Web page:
Two extravagances among the appetizers are abalone, rubbery little nubbins the texture of chewy well-done liver, and shark's fin and crab soup in a stock made with imported Yunnan ham, a rich brown broth that grows better as you eat it. But then I also admire the subtle yet fiery hot-and-sour soup, at one-third the price of the shark's fin.

Entrees demand tough decisions, unless you bring a big party of diners who like to share. The Peking duck is more than a meal for two, presented whole with a footed bowl of hoisin sauce and a lacquered box of pancakes and fixings. Not only is the skin crackling-crisp and virtually fat-free, the duck meat is so well seasoned that it's a joy to eat on its own.

But how could you pass up the kung pao roast chicken? This free-range bird is cooked much like the duck, so that its skin, too, is shiny, thin and crackly. The white meat beneath is so soft and moist, it tastes like a chicken version of Kobe beef. The kung pao vegetables with peanuts and red chilies appear as a stir-fry alongside.

Steak sounds pedestrian in such company, but I'd take along extra guests if only to justify also ordering Yanyu's toban steak. Thick chunks of surprisingly flavorful filet are seared and served with soy-ginger sauce and crisp fried garlic. It's awkward to eat with chopsticks, but worth the struggle.

Most of the seafood entrees are familiar Chinese preparations ratcheted up a notch. Crisp garlic shrimp is like salt-baked shrimp, but with the giant crustaceans peeled and buried in minced garlic fried until it's been tamed. Sea bass is fried whole, Sichuan-style, though less hot, and the usual steamed fish fillets are here Chilean sea bass. More fascinating is Shanghai smoked fish, a thick chunk of roasted cod that has the meltingly soft texture of sablefish. Seafood in a taro basket has a basket worth eating on its own, and the seafood is top-quality, with sensational vegetables -- fresh lotus root, shiitakes, sugar snap peas -- in large pieces; the vegetarian version comes with tofu rather than seafood.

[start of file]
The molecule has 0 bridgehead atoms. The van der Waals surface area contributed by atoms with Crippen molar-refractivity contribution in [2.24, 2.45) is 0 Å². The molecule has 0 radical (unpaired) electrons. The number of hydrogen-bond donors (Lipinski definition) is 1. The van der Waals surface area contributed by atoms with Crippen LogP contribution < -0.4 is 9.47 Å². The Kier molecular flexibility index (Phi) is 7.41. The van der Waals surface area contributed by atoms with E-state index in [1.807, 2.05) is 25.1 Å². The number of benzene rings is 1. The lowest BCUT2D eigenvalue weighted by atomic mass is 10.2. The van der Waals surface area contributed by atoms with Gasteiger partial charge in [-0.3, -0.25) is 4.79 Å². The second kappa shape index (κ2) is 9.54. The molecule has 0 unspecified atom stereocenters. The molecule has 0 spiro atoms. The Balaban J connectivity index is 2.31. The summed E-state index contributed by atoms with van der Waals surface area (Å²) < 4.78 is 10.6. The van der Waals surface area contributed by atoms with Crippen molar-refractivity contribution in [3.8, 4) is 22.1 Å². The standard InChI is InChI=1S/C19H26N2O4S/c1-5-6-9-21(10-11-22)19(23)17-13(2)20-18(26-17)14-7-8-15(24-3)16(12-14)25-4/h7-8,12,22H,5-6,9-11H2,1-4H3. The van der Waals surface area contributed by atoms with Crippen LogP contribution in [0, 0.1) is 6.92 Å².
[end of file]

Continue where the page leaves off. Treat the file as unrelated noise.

Lobster is cooked in the shell to its sweetest moment and glazed with sake, ginger and garlic, then served with a boring rendition of fried rice. That should warn you against the underwhelming entree of eel fried rice, but it won't prepare you for the most disappointing dish, lobster pad thai. This is a snazzy presentation, wrapped in a veil of omelet and tied with a ribbon of scallion, but the lobster is dry and the rice noodles are sweet and vapid. Style has triumphed over substance.

Desserts include Chinese taro-filled pastries in a flaky shredded dough akin to Italy's sfogliatelle, a faintly gingered version of France's creme brulee, Thailand's sticky rice with mango, and that old standby of Americanized Chinese restaurants, ice cream. This is not just a dish of frozen green or white, but a covered lacquered box hiding three compartments, one with coconut, another with ginger and a third with green-tea ice cream, oddly herbal and pleasantly undersweetened. Seven dollars for ice cream in a Chinese restaurant? Look at it this way: Yanyu serves three portions of ice cream in a presentation worthy of Michelin stars. And it costs only $7.

Turning Tables

It's not that the first customers drank a lot; rather, the press release from Marcel's restaurant got it wrong. It bragged that this new restaurant had a 200,000-bottle cellar, and I repeated that here on June 27. As of early this month, the actual count was 7,422 bottles, said chef Robert Wiedmaier.

Also to set the record straight: The Peacock Bistro -- which was mentioned in my July 11 review of its older sibling, the Peacock Cafe -- has been closed since the spring. -- P.C.R.